PURPOSE: To investigate the immunohistochemical features of ocular adnexal pleomorphic adenoma and adenoid cystic carcinoma. DESIGN: Retrospective clinicopathologic study. METHODS: Clinical records and microscopic slides of 7 cases of each tumor type were reviewed. Immunohistochemical probes for Ki-67 and p53, and newer nuclear markers MYB for adenoid cystic carcinoma and PLAG1 for pleomorphic adenoma, were employed. RESULTS: Pleomorphic adenomas were asymptomatic, whereas adenoid cystic carcinomas were painful. No pleomorphic adenomas recurred; 4 adenoid cystic carcinomas recurred, resulting in 3 deaths. Unusual histopathologic variants for which immunohistochemistry proved useful included a myoepithelioma, an atypical pleomorphic adenoma, tubular and solid/basaloid variants of adenoid cystic carcinoma, and a morphologically heterogeneous adenoid cystic carcinoma of a Wolfring gland. For the pleomorphic adenomas, the average Ki-67 proliferation index was 3.8%; p53 was weakly staining, with an average positivity of 18.5%; PLAG1 was strongly positive in all cases; MYB was negative in 5 cases and weakly focally positive in 2 cases. For the adenoid cystic carcinomas, the average Ki-67 proliferation index was 29.1%; p53 stained positively and strongly with an average of 39%; none stained positively for PLAG1; and 6 out of 7 were MYB positive. CONCLUSIONS: Between pleomorphic adenoma and adenoid cystic carcinoma, there was no overlap in Ki-67 positivity. Positivity for p53 showed overlap in only one lesion of each type. PLAG1 and MYB positivity were highly discriminating between pleomorphic adenoma and adenoid cystic carcinoma. Immunohistochemical analysis should be investigated further for its role in the evaluation of pleomorphic adenoma and adenoid cystic carcinoma.
PURPOSE: To present a case with bilateral choroidal neovascularization (CNV) secondary to acute disseminated encephalomyelitis-associated choroiditis requiring immunomodulatory therapy for prevention of recurrence. METHODS: The clinical course of a patient diagnosed with acute disseminated encephalomyelitis, who developed bilateral choroiditis at the time of his neurologic diagnosis and bilateral CNV 6 years later, is reviewed. PATIENT: A 57-year-old man developed CNV in both eyes, 6 years after the initial diagnosis of acute disseminated encephalomyelitis-associated choroiditis. The patient was initially treated successfully with intravitreal bevacizumab injections and oral prednisone, but CNV recurred with steroid tapering. Mycophenolate mofetil was initiated as steroid-sparing immunomodulatory therapy. RESULTS: There was no CNV recurrence for 1.5 years without the need for additional antiangiogenic therapy. CONCLUSION: To our best knowledge, this is the first report of choroiditis and secondary CNV associated with acute disseminated encephalomyelitis. In cases of recurrent CNV associated with choroiditis, systemic therapy should be strongly considered in conjunction with antiangiogenic therapy. The recurrence of CNV with tapering of oral steroids and the remission of CNV with steroid-sparing immunomodulatory therapy support the role of ongoing inflammation in the pathogenesis.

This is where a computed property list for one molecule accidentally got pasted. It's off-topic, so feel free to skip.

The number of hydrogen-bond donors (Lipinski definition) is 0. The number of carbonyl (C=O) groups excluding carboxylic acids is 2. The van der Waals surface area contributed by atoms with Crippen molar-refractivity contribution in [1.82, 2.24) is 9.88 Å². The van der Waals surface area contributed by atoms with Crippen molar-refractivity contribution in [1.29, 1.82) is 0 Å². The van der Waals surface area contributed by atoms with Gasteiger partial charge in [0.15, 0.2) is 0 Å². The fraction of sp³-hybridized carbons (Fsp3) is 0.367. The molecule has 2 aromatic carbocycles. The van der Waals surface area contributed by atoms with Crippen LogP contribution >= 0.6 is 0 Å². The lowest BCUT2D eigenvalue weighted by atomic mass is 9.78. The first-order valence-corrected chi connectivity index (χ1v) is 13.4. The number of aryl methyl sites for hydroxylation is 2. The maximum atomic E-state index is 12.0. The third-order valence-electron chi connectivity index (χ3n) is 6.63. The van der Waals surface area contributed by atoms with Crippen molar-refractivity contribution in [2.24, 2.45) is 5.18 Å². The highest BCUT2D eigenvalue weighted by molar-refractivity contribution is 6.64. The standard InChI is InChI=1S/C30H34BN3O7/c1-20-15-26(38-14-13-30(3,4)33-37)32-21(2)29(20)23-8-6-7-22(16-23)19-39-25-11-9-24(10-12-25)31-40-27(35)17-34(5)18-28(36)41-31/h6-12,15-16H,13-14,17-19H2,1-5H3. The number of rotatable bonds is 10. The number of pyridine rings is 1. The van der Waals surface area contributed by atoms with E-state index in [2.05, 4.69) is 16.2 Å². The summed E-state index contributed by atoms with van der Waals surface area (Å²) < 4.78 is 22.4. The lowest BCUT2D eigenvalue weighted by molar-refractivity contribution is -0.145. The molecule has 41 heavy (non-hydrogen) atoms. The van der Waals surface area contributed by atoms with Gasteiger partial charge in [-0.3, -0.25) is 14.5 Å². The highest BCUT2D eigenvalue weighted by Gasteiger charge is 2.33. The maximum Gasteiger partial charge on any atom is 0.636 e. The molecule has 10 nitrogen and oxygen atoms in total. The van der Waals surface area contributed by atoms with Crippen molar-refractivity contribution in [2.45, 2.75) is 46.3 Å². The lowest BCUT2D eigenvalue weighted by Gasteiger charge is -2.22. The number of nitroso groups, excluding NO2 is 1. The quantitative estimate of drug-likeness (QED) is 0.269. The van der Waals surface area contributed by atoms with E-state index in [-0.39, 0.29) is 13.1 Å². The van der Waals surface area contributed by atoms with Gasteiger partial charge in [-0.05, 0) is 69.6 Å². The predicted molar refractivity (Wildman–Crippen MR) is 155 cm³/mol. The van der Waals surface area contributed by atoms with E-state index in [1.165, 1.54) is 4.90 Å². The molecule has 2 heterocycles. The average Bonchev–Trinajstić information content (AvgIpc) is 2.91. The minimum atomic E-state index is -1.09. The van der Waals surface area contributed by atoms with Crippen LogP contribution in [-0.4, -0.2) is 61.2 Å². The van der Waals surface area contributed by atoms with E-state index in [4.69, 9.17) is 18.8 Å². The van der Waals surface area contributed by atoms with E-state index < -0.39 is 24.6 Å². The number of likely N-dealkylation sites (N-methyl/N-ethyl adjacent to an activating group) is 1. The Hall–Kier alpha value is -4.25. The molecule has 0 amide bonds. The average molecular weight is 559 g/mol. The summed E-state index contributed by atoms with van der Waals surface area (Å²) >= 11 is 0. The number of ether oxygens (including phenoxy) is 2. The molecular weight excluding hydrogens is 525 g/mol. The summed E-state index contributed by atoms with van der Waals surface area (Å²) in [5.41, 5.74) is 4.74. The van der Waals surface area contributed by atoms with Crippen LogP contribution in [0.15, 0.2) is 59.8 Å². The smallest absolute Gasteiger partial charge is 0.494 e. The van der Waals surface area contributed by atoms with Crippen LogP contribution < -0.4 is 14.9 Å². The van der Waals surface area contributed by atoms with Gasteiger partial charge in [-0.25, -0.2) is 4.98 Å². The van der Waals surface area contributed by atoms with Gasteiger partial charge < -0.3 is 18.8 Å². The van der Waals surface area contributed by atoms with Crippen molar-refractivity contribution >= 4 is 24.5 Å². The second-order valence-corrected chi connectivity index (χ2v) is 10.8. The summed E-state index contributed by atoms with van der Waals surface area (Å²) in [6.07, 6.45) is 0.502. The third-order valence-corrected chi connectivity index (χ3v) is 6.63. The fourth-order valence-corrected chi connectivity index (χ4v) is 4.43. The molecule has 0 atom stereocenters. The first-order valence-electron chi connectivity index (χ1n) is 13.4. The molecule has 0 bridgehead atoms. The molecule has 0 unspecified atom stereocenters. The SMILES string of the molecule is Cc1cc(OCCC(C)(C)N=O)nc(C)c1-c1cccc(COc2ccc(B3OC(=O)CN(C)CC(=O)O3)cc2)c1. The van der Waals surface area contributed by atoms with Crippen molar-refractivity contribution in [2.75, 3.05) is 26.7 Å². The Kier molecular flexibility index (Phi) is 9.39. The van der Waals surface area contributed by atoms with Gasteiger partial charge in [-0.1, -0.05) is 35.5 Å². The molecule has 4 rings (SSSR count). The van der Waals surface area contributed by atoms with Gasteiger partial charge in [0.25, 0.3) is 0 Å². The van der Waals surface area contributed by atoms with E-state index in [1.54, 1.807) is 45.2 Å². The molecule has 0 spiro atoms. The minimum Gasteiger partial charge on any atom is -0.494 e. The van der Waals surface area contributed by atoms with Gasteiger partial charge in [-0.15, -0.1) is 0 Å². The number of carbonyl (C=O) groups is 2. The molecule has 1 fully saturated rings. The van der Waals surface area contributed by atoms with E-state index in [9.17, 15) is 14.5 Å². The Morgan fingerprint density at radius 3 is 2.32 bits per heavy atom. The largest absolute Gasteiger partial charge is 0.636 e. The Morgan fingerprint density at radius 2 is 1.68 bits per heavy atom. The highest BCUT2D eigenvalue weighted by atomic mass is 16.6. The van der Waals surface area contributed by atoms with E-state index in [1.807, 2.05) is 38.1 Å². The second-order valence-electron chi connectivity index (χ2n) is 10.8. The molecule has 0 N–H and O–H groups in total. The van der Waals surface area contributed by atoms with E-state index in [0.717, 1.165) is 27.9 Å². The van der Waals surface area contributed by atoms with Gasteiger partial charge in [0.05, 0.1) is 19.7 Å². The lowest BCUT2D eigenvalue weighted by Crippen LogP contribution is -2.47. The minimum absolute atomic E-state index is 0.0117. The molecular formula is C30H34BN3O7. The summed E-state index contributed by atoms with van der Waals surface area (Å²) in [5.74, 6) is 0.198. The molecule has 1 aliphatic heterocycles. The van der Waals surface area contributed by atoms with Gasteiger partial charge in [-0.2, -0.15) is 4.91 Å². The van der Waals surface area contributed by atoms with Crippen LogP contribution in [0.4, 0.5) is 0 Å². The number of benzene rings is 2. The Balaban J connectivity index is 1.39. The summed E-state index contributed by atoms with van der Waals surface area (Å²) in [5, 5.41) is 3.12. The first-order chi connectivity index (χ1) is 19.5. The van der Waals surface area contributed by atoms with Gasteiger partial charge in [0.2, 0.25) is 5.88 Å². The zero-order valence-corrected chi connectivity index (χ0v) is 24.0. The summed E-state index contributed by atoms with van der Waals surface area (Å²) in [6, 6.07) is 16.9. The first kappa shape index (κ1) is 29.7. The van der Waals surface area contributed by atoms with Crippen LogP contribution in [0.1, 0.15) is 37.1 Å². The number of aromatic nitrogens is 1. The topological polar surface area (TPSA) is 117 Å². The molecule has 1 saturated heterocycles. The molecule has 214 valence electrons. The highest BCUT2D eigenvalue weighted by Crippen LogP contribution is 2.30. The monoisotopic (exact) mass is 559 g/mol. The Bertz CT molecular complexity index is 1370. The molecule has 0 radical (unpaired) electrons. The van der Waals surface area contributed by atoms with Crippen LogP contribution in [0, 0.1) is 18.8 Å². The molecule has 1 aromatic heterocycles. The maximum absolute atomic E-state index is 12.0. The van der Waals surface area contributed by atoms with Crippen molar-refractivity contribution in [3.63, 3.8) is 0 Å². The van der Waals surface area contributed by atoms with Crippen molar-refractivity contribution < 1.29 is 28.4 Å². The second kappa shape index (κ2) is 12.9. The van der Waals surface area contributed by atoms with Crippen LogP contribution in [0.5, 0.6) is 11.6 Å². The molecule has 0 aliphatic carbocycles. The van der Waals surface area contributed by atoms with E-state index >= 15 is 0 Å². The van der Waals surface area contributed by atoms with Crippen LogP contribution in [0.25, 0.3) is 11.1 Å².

Approximately one third of all cases of dermatomyositis may be associated with malignancy. We describe a patient with unexplained rash, joint pain, and muscle weakness, who subsequently developed a cavernous sinus syndrome due to a central nervous system chondrosarcoma. Discovery of this tumor and further dermatologic evaluation, including skin biopsy, resulted in diagnosis of paraneoplastic dermatomyositis due to cavernous sinus chondrosarcoma.
The recent emergence of highly virulent human adenoviruses (HAdVs) with new tissue tropisms underscores the need to determine their ontogeny. Here we report complete high quality genome sequences and analyses for all the previously unsequenced HAdV serotypes (n = 20) within HAdV species D. Analysis of nucleotide sequence variability for these in conjunction with another 40 HAdV prototypes, comprising all seven HAdV species, confirmed the uniquely hypervariable regions within species. The mutation rate among HAdV-Ds was low when compared to other HAdV species. Homologous recombination was identified in at least two of five examined hypervariable regions for every virus, suggesting the evolution of HAdV-Ds has been highly dependent on homologous recombination. Patterns of alternating GC and AT rich motifs correlated well with hypervariable region recombination sites across the HAdV-D genomes, suggesting foci of DNA instability lead to formulaic patterns of homologous recombination and confer agility to adenovirus evolution.